Trade war is here to stay

Daily Analysis - 24/05/2019

Investors believe that trade war will get worst


On Thursday while stocks fell, popular firms started to worry that the U.S will slap China with tariffs on all Chinese goods. If this happens then we will face an escalating and a renewed trade war that could start hitting customers and slow the global growth.

Yesterday the Dow dropped more than 400 points at its lows while the U.S. and China seemed to hold their positions. No new discussions are scheduled. China cautioned the U.S. to act with “sincerity” and change its “wrong actions.” Many firms published reports suggesting that the trade war is getting worse including strategists and economists from Goldman Sachs, Bank of America and others.

Gold is strong

On Friday the popular save-heaven Gold was steady following surging over $1,280 in the last trading session. That was while soft U.S. numbers drove the greenback off its two year tops and crushed anticipations of a rate cut by the FED this year. U.S. gold futures for June fell about 0.2% at 1,283.09

Spot gold held constant at $1,283.53 per ounce after climbing more than 1% to a seven day top of 1,287.22 in the last session. The Head of dealing at Wing Fung Precious Metals Peter Fung said that

“Gold has found very good support around $1,270. There was some short covering after the (weak U.S.) data that pushed prices up. However, the upside could be limited as $1,290 is acting as a strong resistance”.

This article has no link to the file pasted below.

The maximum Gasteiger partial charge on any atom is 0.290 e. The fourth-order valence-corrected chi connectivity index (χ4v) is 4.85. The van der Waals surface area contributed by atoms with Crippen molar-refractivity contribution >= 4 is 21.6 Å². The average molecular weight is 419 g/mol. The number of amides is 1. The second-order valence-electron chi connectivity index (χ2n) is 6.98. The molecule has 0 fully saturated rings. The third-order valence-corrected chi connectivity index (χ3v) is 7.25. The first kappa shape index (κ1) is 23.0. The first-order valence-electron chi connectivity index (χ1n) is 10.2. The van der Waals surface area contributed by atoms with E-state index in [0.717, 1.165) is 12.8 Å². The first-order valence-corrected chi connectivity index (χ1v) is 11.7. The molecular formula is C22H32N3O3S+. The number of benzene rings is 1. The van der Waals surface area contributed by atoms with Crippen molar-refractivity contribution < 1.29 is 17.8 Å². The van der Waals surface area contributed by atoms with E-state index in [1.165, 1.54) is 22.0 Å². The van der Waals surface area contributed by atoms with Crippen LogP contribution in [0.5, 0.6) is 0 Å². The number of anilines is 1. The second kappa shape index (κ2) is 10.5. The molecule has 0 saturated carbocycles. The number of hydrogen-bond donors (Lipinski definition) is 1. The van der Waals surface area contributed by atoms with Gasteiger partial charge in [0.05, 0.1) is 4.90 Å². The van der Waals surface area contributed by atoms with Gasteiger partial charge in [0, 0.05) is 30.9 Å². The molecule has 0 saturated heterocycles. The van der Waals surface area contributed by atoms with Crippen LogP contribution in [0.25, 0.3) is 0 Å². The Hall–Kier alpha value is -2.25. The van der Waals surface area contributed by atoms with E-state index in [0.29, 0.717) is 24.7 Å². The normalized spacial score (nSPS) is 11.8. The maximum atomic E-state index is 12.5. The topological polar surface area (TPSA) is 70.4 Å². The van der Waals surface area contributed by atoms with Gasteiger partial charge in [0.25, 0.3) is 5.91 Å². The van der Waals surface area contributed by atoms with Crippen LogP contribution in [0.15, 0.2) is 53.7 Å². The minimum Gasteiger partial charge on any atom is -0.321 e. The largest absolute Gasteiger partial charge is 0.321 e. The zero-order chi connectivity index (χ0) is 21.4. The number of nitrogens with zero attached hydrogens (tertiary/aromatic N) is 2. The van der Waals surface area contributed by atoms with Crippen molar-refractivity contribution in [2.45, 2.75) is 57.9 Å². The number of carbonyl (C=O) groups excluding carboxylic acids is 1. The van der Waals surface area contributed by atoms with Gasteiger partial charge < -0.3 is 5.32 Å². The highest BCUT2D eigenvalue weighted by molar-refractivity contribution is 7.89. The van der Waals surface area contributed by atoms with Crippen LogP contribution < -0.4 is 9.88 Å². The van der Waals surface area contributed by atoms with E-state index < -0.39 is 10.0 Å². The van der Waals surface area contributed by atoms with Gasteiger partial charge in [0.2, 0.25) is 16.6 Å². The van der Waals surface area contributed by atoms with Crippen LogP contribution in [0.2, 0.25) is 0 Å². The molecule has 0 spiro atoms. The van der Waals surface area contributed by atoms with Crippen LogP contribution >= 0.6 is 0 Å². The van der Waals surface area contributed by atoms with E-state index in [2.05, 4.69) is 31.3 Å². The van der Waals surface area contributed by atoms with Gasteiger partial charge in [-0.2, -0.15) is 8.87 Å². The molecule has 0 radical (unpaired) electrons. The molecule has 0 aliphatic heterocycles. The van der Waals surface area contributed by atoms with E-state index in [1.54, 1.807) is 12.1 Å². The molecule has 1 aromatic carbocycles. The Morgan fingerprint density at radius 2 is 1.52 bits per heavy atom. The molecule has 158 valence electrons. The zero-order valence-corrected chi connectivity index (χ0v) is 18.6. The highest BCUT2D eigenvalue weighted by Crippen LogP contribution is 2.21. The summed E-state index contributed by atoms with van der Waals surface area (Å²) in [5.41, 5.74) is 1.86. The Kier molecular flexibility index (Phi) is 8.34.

Greenback falls from its 2-year top

On Friday the popular greenback retraced registering a small weekly decline and leaving its two-year highs behind on lower U.S. yields. The retrace came as investors worried that the China-U.S. trade conflict will damage the U.S. economy more than previously believed.

Versus a box of key competing currencies, the dollar index was mostly stable at 97.877, having dropped from a 2-year top of 98.370. That placed the greenback on track for a 0.12% decline this week.

The chief currency strategist at Mizuho Securities Masafumi Yamamoto stated that due to U.S.-China trade tensions, “markets are pricing in the potential negative impact” on the U.S. economy.


Main Asia markets dropped

On Friday morning Asia Pacific exchanges remained mostly in the negative area while traders continued to be concerned covering trade tensions between China and the United States.

Mainland Chinese exchanges mostly fell, with the Shenzhen composite falling almost 0.4% and the Shanghai composite in negative area. Hong Kong’s Hang Seng index went up 0.13%.

In Japan, the popular Nikkei 225 cut some declines from earlier, dropping 0.57% while the Topix index fell more than 0.20%. South Korea’s Kospi was fell almost 0.60%.


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